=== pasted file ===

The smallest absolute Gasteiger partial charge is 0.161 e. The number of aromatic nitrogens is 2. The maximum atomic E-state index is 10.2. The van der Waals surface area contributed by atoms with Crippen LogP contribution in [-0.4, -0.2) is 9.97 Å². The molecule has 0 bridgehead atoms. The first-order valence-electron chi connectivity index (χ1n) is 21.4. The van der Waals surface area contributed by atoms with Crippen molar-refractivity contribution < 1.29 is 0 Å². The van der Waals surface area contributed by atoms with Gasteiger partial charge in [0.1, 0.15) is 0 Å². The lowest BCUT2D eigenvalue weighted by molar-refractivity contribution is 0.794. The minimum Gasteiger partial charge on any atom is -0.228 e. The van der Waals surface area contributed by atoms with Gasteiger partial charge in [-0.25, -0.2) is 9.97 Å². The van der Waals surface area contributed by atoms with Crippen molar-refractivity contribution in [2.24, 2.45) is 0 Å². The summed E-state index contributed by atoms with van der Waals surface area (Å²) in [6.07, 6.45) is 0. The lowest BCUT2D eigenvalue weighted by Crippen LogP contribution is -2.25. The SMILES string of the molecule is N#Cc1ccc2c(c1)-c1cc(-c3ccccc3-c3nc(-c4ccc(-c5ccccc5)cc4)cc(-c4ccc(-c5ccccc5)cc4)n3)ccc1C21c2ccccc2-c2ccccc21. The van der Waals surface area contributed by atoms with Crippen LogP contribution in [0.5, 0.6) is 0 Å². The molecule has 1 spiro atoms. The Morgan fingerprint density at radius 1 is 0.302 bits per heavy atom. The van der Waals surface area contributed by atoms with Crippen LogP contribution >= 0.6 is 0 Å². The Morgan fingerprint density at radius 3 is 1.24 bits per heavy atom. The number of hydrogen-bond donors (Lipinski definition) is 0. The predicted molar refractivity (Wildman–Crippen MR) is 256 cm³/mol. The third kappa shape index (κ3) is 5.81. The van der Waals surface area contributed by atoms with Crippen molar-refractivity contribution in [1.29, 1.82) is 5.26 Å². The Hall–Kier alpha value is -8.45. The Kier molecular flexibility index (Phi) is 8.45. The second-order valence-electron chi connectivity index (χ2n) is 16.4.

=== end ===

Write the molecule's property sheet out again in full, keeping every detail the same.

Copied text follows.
The smallest absolute Gasteiger partial charge is 0.161 e. The number of aromatic nitrogens is 2. The maximum atomic E-state index is 10.2. The van der Waals surface area contributed by atoms with Crippen LogP contribution in [-0.4, -0.2) is 9.97 Å². The molecule has 0 bridgehead atoms. The first-order valence-electron chi connectivity index (χ1n) is 21.4. The van der Waals surface area contributed by atoms with Crippen molar-refractivity contribution < 1.29 is 0 Å². The van der Waals surface area contributed by atoms with Gasteiger partial charge in [0.1, 0.15) is 0 Å². The lowest BCUT2D eigenvalue weighted by molar-refractivity contribution is 0.794. The minimum Gasteiger partial charge on any atom is -0.228 e. The van der Waals surface area contributed by atoms with Gasteiger partial charge in [-0.25, -0.2) is 9.97 Å². The van der Waals surface area contributed by atoms with Crippen molar-refractivity contribution in [2.24, 2.45) is 0 Å². The summed E-state index contributed by atoms with van der Waals surface area (Å²) in [6.07, 6.45) is 0. The lowest BCUT2D eigenvalue weighted by Crippen LogP contribution is -2.25. The SMILES string of the molecule is N#Cc1ccc2c(c1)-c1cc(-c3ccccc3-c3nc(-c4ccc(-c5ccccc5)cc4)cc(-c4ccc(-c5ccccc5)cc4)n3)ccc1C21c2ccccc2-c2ccccc21. The van der Waals surface area contributed by atoms with Crippen LogP contribution in [0.5, 0.6) is 0 Å². The molecule has 1 spiro atoms. The Morgan fingerprint density at radius 1 is 0.302 bits per heavy atom. The van der Waals surface area contributed by atoms with Crippen LogP contribution >= 0.6 is 0 Å². The Morgan fingerprint density at radius 3 is 1.24 bits per heavy atom. The number of hydrogen-bond donors (Lipinski definition) is 0. The predicted molar refractivity (Wildman–Crippen MR) is 256 cm³/mol. The third kappa shape index (κ3) is 5.81. The van der Waals surface area contributed by atoms with Crippen molar-refractivity contribution in [1.29, 1.82) is 5.26 Å². The Hall–Kier alpha value is -8.45. The Kier molecular flexibility index (Phi) is 8.45. The second-order valence-electron chi connectivity index (χ2n) is 16.4.